Turkish activities against the PKK in northern Iraq have also highlighted the rivalry between different Iraqi Kurdish groups, exposing historical tensions between them, which have differing views on Turkey and its role in northeastern Syria, where it has been battling Kurdish groups. The KRG’s ruling party, the Kurdistan Democratic Party (KDP), has close relations with Turkey, and, consequently, the KRG and Turkey have strong trade links that date back to late 2000s, as well as security cooperation and intelligence sharing. These relations were temporarily disrupted when the KRG held a referendum for independence in 2017. The referendum proved to be a miscalculation by the KRG as it was condemned by regional and global powers, including its allies Turkey and the USA, as well as Iran. Then-president of the KRG, Masoud Barzani, stepped down after the referendum, paving the way for his son to succeed him and repair damaged foreign relations.
The KRG was formed as an autonomous entity in 1992 after the UN imposed a no-fly zone in the Kurdish region following Iraq’s defeat by the USA in the first Gulf War. However, rivalry between Kurdish groups prevented a stable government being formed, and it was only in 1998 that the KDP and its main rival, the Patriotic Union of Kurdistan (PUK), signed a US-brokered ceasefire agreement. In 2005, the Iraqi constitution granted the region autonomous status. Unlike the PUK, the KDP shares Turkey’s hostility towards the PKK, leading the PUK to accuse its rival of collaborating with Turkey and being responsible for the increased Turkish bombing of the city of Sulaymaniyah in Iraq’s eastern Kurdish region. Apart from the PUK, other Iraqi Kurdish groups that are friendly towards the PKK include the Change Movement (Gorran) and the Freedom Movement of Kurdistan Society. Turkey has been agitating with the KRG for these groups to be banned.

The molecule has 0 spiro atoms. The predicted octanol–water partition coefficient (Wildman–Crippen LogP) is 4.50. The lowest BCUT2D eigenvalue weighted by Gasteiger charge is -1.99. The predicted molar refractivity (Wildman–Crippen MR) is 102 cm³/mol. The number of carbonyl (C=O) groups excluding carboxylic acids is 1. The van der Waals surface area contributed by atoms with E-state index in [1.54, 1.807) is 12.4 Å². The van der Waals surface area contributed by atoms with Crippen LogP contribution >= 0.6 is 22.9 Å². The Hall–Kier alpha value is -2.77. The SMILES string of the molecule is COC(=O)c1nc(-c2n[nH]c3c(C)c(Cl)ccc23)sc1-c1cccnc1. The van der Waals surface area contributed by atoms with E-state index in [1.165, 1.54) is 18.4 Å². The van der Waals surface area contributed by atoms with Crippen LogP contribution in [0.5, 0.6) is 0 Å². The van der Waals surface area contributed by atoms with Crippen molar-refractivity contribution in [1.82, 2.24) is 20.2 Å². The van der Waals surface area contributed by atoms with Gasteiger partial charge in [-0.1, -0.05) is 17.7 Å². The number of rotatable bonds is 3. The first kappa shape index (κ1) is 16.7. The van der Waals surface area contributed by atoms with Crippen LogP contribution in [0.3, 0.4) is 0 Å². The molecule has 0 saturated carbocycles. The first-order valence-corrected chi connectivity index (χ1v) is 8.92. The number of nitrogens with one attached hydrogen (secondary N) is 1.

These differences among Kurdish groups were again highlighted when, on 21 July, Turkey revealed that it had detained Dalia Muslim, the niece of Saleh Muslim, a prominent leader of the Syrian Kurdish group, the Democratic Union Party (PYD). Ankara claimed she had defected from from the Kurdistan Protection Units (YPG), the PYD’s armed wing; she had been a fighter in the YPG’s Women’s Protection Units (YPJ). The PYD denied that she had defected, and accused the KRG of having handed her over to Turkish intelligence agents after she had travelled to Erbil for medical treatment.
Allegations of KRG ‘collaboration’ with Turkey are partly based on the close economic relations between the two. The KRG exports oil via Turkish pipelines that connect Kurdish oilfields to the Turkish port of Ceyhan. Controlling huge oil and natural gas reserves, the KRG often clashes with Baghdad over the distribution of the revenues from the sale of these resources. This dispute escalated in 2014 when Baghdad lodged a complaint against the KRG at the International Chamber of Commerce’s International Court of Arbitration (ICA) in Paris. Baghdad is demanding US$25 billion in compensation for allowing the KRG to export oil without the central government’s consent.
The Baghdad-Ankara tension is likely to persist, especially now that Iran is involved. Turkey has found yet another reason for its antagonism to France, which it regards as interfering in its fight against ‘terrorism’. The KRG finds itself in a dilemma. On the one hand, it too wants to curb PKK activities and force it out of areas the KRG controls; on the other hand, it wants to maintain good relations with Baghdad and does not want to be seen to support foreign intervention in Iraq.